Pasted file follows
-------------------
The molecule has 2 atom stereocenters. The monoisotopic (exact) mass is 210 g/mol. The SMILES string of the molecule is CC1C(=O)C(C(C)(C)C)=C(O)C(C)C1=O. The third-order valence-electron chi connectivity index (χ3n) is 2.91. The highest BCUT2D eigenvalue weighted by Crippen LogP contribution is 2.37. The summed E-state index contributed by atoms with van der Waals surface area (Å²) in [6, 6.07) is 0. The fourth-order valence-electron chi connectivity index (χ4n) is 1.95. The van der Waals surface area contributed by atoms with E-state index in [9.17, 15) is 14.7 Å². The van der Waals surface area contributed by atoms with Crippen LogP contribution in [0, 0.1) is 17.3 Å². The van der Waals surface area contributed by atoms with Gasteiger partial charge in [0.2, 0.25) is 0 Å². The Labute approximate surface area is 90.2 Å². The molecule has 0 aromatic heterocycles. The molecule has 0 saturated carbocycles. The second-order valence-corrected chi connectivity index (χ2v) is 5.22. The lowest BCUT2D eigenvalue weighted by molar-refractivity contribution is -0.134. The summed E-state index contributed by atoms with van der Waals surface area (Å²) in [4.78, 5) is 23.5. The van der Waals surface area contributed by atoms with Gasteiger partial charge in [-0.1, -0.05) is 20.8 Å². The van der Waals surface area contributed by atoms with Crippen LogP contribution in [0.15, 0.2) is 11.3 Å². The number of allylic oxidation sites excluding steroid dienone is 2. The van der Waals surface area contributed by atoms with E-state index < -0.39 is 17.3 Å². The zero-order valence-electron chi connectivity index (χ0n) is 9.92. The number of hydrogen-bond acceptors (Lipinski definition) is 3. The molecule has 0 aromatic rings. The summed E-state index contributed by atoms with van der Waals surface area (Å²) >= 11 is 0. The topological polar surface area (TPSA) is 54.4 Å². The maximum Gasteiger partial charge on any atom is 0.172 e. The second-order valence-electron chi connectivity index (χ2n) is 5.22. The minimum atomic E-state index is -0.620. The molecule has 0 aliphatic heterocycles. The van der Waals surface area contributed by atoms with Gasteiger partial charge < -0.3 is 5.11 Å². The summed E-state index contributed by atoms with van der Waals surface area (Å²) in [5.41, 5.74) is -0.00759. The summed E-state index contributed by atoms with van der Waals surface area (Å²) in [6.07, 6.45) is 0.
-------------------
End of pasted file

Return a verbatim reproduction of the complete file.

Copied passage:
The molecule has 2 atom stereocenters. The monoisotopic (exact) mass is 210 g/mol. The SMILES string of the molecule is CC1C(=O)C(C(C)(C)C)=C(O)C(C)C1=O. The third-order valence-electron chi connectivity index (χ3n) is 2.91. The highest BCUT2D eigenvalue weighted by Crippen LogP contribution is 2.37. The summed E-state index contributed by atoms with van der Waals surface area (Å²) in [6, 6.07) is 0. The fourth-order valence-electron chi connectivity index (χ4n) is 1.95. The van der Waals surface area contributed by atoms with E-state index in [9.17, 15) is 14.7 Å². The van der Waals surface area contributed by atoms with Crippen LogP contribution in [0, 0.1) is 17.3 Å². The van der Waals surface area contributed by atoms with Gasteiger partial charge in [0.2, 0.25) is 0 Å². The Labute approximate surface area is 90.2 Å². The molecule has 0 aromatic heterocycles. The molecule has 0 saturated carbocycles. The second-order valence-corrected chi connectivity index (χ2v) is 5.22. The lowest BCUT2D eigenvalue weighted by molar-refractivity contribution is -0.134. The summed E-state index contributed by atoms with van der Waals surface area (Å²) in [4.78, 5) is 23.5. The van der Waals surface area contributed by atoms with Gasteiger partial charge in [-0.1, -0.05) is 20.8 Å². The van der Waals surface area contributed by atoms with Crippen LogP contribution in [0.15, 0.2) is 11.3 Å². The number of allylic oxidation sites excluding steroid dienone is 2. The van der Waals surface area contributed by atoms with E-state index < -0.39 is 17.3 Å². The zero-order valence-electron chi connectivity index (χ0n) is 9.92. The number of hydrogen-bond acceptors (Lipinski definition) is 3. The molecule has 0 aromatic rings. The summed E-state index contributed by atoms with van der Waals surface area (Å²) >= 11 is 0. The topological polar surface area (TPSA) is 54.4 Å². The maximum Gasteiger partial charge on any atom is 0.172 e. The second-order valence-electron chi connectivity index (χ2n) is 5.22. The minimum atomic E-state index is -0.620. The molecule has 0 aliphatic heterocycles. The van der Waals surface area contributed by atoms with Gasteiger partial charge < -0.3 is 5.11 Å². The summed E-state index contributed by atoms with van der Waals surface area (Å²) in [5.41, 5.74) is -0.00759. The summed E-state index contributed by atoms with van der Waals surface area (Å²) in [6.07, 6.45) is 0.